Tanaka’s approach to the comfort women issue is defined by his book’s dependency on the aspects of dominance, masculinity and sex during wartime. He uses these aspects to universalize characteristics of the comfort system as an example of the relationship between war and sex. In addition, Joy Damousi also suggests that Tanaka views “racism and nationalism [as] interrelated within the ideology of masculinity … [where] sexual abuse of women symbolized the dominance of the conquerors.”[11] Wakabayashi, however, argues that Tanaka purposefully shifts the issue’s focus from Korea to the Asia-Pacific zone to look for “charges of criminality” from international law rather than domestic law.[12] Tanaka addresses the parallel between the violation of the woman’s body and the domination over the enemy on the battlefield. He states that the brothels and prostitutes were used because soldiers believed that women were there to help the soldiers who fought to protect their country.[13] This type of reasoning indicates that the soldiers saw their relations with comfort women as a transaction of returned favors. Tanaka states that the soldiers’ mindset stems from aspects of dominance and masculinity enforced in preparation for the war.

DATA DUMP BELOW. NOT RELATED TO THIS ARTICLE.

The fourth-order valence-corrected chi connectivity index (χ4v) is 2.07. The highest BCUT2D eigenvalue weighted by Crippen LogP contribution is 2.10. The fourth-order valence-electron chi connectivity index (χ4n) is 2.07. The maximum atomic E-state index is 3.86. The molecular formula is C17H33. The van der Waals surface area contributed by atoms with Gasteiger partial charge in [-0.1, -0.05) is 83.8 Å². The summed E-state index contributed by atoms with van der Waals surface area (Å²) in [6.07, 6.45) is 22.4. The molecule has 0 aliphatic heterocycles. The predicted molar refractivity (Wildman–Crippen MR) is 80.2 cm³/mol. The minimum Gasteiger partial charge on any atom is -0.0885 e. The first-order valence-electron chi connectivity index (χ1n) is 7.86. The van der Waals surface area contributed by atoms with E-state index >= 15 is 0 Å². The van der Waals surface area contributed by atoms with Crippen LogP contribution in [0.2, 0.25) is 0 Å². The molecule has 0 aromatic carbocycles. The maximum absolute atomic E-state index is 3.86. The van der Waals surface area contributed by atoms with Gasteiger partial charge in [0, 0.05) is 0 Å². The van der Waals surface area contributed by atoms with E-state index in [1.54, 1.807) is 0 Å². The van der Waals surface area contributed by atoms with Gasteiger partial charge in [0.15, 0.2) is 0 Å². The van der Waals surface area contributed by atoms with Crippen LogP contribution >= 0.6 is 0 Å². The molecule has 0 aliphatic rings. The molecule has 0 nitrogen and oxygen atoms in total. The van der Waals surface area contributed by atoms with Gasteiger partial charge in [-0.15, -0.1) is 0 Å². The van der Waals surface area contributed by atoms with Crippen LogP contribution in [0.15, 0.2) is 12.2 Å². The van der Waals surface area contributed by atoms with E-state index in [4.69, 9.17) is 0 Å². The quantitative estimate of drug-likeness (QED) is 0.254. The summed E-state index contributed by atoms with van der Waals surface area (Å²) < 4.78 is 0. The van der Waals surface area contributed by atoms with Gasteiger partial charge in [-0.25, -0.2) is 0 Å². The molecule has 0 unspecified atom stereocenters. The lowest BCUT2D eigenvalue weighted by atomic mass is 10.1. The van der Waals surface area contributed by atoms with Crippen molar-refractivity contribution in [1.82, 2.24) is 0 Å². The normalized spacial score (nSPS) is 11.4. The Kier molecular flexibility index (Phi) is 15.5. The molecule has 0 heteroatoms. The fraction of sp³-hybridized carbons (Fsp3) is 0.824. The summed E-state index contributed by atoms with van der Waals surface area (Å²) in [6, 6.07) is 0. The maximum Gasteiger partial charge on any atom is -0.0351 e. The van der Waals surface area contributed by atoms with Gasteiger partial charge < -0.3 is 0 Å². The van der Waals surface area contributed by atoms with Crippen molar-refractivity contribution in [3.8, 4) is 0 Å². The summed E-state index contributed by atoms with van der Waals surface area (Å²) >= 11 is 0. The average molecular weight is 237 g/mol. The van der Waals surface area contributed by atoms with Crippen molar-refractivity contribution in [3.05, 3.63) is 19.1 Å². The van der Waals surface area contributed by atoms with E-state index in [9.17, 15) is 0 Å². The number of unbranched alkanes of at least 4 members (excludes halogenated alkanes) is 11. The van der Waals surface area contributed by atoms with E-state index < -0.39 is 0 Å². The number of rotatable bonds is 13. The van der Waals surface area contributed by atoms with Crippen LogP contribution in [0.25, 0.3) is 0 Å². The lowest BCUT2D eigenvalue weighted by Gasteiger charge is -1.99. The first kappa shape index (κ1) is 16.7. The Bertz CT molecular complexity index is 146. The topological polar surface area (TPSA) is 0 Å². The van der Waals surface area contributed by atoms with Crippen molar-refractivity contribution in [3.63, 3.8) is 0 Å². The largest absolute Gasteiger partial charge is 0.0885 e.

Tanaka also theorizes that sexual activity, especially during wartimes, provides an escape from reality, similar to the effects of alcohol.[14] Ultimately, it is used as a weapon against death. In relation to war, violence is needed when fighting wars, which translates into violence against women, in this case against comfort women. Physical domination over women, especially women of the enemy, translates into the humiliation of the enemy.[15] This type of war mentality is very common, not just with the Japanese military, but with the Allied occupation forces as well. Wakabayashi, thus, questions why Japan is the only country under litigation if other Allied occupation forces from the US and Australia also played a role in exacerbating the comfort system. A. Hamish Ion disagrees with Wakabayashi’s assessment and states that while the Allied occupation forces’ behavior was cruel, it “does not equate with that of the wartime Japanese military.”[16] Ultimately, the sexual abuse of women is inevitable during wartime because soldiers are trained to exude masculinity and dominance, which Tanaka explains is the “military culture of sexualized masculinity, a phenomenon common to military organizations regardless of nationality.”[17]